Thursday 29 September 2016

Kevin Doyle: There is no reason for us to feel ashamed that we don't have a proper government on centenary of 1916

Published 26/03/2016 | 02:30

Taoiseach, Enda Kenny with Megan (8) and Laura Jones (10) in front of a memorial titled ‘They are of us all’ at the opening of the new GPO Witness history Centre. The memorial was created to remember the 40 children killed during Easter week 1916. Photo: Damien Eagers
Taoiseach, Enda Kenny with Megan (8) and Laura Jones (10) in front of a memorial titled ‘They are of us all’ at the opening of the new GPO Witness history Centre. The memorial was created to remember the 40 children killed during Easter week 1916. Photo: Damien Eagers

One month ago today the ballot papers spilled out onto tables across the Republic and combined to create a new image of Irish politics.

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In the days since there has been a stretch in the evenings and plenty of time for reflection.

But still our TDs haven't managed to figure out the result delivered on that Saturday morning.

It now appears likely that we will break the 1992/93 record of going 48 days without a government - but is that really such a bad thing?

As we commemorate, not celebrate, the centenary of the 1916 Rising it seems somewhat fitting that the electorate decided to use their votes so disruptively.

What the gun didn't achieve at the GPO in those stormy days, the ballot box can force today.

We now sit with the British as equals at the European table and with the exception of Gerry Adams we feel comfortable walking the corridors of power in the United States.

Everything is not perfect but there is no reason to be embarrassed this weekend that Ireland is governed by a caretaker administration.

Just as 100 years ago the people took a leap that the politicians weren't ready for, now the establishment is again readjusting to a new reality.

This week we saw ministers fuss over 17 TDs of different hues like a mother welcoming the cousins from America for the first time in decades.

The red carpet up the steps into Government Buildings was hoovered, there were sandwiches for every taste ordered in and as they entered a large room on a floor above the Taoiseach's office they were welcomed with open arms.

Just a few short news cycles ago the same 'dolly mix' of Independents were being described as a 'rag bag' who were not to be trusted.

Some see what is happening as a slow-moving car crash destined for disaster. Others see it as a new chapter in our history.

The truth is that the significance sits somewhere in the middle. Change, much like the peace William Butler Yeats wrote about, comes dropping slowly.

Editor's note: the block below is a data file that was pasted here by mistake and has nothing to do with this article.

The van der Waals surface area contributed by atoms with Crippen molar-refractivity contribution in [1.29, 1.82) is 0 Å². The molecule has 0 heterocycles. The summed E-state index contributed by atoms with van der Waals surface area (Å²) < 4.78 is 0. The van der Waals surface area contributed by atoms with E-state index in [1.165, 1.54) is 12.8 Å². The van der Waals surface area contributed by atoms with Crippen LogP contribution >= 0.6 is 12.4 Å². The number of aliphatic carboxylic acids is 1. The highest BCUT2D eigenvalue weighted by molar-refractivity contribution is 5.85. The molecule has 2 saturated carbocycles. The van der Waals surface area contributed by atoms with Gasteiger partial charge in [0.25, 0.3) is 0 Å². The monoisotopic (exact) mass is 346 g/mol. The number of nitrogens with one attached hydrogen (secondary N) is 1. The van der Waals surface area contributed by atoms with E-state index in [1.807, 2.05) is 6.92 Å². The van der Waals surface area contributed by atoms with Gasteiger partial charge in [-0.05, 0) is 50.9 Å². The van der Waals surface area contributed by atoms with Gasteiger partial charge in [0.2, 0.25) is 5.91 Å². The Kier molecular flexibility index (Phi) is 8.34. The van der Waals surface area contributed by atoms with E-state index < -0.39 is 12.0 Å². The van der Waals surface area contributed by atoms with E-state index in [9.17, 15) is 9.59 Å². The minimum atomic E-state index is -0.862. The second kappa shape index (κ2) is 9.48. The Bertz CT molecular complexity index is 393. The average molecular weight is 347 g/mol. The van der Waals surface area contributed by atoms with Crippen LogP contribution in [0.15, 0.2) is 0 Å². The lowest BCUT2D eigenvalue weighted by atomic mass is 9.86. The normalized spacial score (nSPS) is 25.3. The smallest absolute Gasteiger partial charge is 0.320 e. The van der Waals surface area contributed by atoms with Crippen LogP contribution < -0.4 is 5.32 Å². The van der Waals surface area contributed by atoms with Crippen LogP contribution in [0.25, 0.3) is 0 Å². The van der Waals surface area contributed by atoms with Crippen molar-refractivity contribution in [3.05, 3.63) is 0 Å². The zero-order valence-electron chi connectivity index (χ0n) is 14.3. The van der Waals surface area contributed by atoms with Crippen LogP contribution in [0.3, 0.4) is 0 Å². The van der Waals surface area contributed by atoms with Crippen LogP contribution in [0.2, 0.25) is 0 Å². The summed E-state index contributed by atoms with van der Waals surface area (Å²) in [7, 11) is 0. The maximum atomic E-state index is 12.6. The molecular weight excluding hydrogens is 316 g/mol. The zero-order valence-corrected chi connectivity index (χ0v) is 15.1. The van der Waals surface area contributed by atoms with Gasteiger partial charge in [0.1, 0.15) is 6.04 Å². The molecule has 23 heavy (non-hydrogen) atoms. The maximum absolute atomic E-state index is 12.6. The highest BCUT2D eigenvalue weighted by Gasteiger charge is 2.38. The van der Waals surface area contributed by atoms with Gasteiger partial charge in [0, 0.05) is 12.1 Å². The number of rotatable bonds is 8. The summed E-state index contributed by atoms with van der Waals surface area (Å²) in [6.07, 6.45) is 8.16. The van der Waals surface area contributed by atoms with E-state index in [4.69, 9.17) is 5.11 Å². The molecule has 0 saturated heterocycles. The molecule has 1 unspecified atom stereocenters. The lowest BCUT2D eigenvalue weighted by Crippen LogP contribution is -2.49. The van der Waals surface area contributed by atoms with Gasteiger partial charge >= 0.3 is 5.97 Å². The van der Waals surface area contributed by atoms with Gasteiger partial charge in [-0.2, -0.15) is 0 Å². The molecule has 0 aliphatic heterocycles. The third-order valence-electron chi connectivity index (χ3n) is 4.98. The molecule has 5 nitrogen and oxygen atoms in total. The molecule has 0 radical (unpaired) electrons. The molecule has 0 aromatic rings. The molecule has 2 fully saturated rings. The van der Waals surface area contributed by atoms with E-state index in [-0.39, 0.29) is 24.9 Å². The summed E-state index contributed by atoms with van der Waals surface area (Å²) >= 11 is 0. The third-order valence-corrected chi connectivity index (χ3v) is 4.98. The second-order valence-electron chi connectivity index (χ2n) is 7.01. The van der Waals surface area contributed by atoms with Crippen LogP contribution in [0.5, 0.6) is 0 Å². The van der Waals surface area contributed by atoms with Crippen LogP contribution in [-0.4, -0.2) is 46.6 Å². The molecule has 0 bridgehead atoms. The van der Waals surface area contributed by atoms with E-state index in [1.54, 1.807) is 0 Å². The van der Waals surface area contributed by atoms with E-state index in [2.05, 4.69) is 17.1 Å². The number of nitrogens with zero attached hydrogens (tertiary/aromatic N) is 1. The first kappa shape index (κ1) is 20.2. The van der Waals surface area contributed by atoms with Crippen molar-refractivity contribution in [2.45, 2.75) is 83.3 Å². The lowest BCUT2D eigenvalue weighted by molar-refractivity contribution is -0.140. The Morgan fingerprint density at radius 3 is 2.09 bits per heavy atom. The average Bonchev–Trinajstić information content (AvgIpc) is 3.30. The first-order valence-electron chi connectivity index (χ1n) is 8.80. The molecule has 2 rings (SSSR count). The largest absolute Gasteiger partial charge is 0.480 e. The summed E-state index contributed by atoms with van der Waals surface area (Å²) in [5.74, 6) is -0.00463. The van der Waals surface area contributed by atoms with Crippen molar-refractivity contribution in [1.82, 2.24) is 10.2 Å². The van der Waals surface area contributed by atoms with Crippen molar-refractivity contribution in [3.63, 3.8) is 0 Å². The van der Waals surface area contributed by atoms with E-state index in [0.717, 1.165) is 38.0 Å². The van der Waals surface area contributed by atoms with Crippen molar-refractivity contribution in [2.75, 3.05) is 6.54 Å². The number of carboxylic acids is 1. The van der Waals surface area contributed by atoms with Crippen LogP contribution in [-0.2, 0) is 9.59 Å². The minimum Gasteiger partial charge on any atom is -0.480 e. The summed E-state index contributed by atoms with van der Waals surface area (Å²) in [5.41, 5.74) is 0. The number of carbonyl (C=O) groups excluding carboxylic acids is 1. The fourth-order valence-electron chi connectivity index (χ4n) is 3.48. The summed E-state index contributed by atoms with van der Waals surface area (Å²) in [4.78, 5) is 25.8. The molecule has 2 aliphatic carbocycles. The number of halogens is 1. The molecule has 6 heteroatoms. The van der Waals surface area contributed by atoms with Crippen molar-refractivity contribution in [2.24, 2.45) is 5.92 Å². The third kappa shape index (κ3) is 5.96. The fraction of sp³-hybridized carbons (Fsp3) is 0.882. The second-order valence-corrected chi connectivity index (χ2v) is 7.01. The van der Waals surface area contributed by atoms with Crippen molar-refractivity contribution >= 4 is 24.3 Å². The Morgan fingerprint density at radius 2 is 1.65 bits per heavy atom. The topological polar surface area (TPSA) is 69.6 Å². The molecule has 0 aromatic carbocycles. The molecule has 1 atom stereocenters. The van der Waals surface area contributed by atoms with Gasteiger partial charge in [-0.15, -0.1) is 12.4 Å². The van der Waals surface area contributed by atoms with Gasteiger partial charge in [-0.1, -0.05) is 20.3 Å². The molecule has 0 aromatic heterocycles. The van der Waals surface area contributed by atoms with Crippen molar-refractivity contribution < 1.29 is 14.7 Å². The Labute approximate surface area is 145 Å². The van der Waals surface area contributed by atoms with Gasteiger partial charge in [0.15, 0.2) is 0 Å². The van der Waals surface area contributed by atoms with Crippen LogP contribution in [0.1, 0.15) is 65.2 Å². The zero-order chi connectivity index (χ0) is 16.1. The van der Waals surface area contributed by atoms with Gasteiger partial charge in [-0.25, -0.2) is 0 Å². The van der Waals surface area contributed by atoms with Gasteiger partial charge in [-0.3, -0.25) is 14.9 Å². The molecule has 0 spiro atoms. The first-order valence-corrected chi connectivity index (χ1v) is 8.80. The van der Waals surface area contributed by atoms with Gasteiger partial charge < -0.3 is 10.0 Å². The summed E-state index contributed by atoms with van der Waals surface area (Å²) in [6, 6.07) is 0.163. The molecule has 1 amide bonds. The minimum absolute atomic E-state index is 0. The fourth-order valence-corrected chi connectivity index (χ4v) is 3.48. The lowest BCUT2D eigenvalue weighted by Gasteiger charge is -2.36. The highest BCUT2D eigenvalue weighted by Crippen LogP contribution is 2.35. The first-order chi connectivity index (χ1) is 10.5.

Our politicians are now for the first time in generations having a serious debate on housing, homelessness, health, water and what kind of an Ireland we want not just until the next election but for many more after that.

In a way the people have retaken ownership of Ireland and after the economic turmoil of the crash have sought to reassert control over our destinies.

The politicians tried the old trick of buying us with our own money but we've grown up.

Yes, people want something back after years of austerity but the spirit of the proclamation has been rekindled. We live in a society where some are more equal than others and we know it. Nobody believes for a second that poverty will end and hospitals will run like clockwork - but people now want the best Ireland we can have.

The election result demanded a country for young and old, where people don't have to sleep in the doorway of the Department of Environment that should provide housing for them and where everything we do is a lifestyle choice.

Whether or not the rainbow coalition happens is important but more significant is the fact that the leaders of Fine Gael and Fianna Fáil no longer have the right to rule purely on their historical merits.

Diverse voices from across the spectrum are now being listened to and within a few weeks we will know whether they are actually being heard.

The grand coalition still seems unlikely but when it eventually happens at some future point people will think back to this period and say it was the voters of 2016 who made it a possibility.

When he launched the Government's programme of commemorative events, Taoiseach Enda Kenny said he wanted this year to be "a meaningful opportunity to reflect on our achievements and our failing".

He said we should take the opportunity "to imagine our future".

In Dublin yesterday, Mr Kenny mused that the bloody experience of 1916 has taught us "that the only way forward as a nation is to sit down together, work hard, and build a better future".

"When it comes to imagining the next 100 years of the Irish State, I hope that every custodian of Ireland's democratic tradition can protect the public trust in them by putting the people and the national interest first," he said.

A month is a long time without a government but five years would be an eternity with the wrong government.

Mr Kenny's future involves a phonecall to Micheál Martin which may not be as difficult as both men fear.

The Civil War is over and has been replaced by political rancour. But almost anything in politics can be achieved in 'the national interest'.

This weekend offers us the opportunity to wonder what this generation's mark will be in the Irish story.

Was it for this? Yes it was. The voters have brought history to life.

Irish Independent

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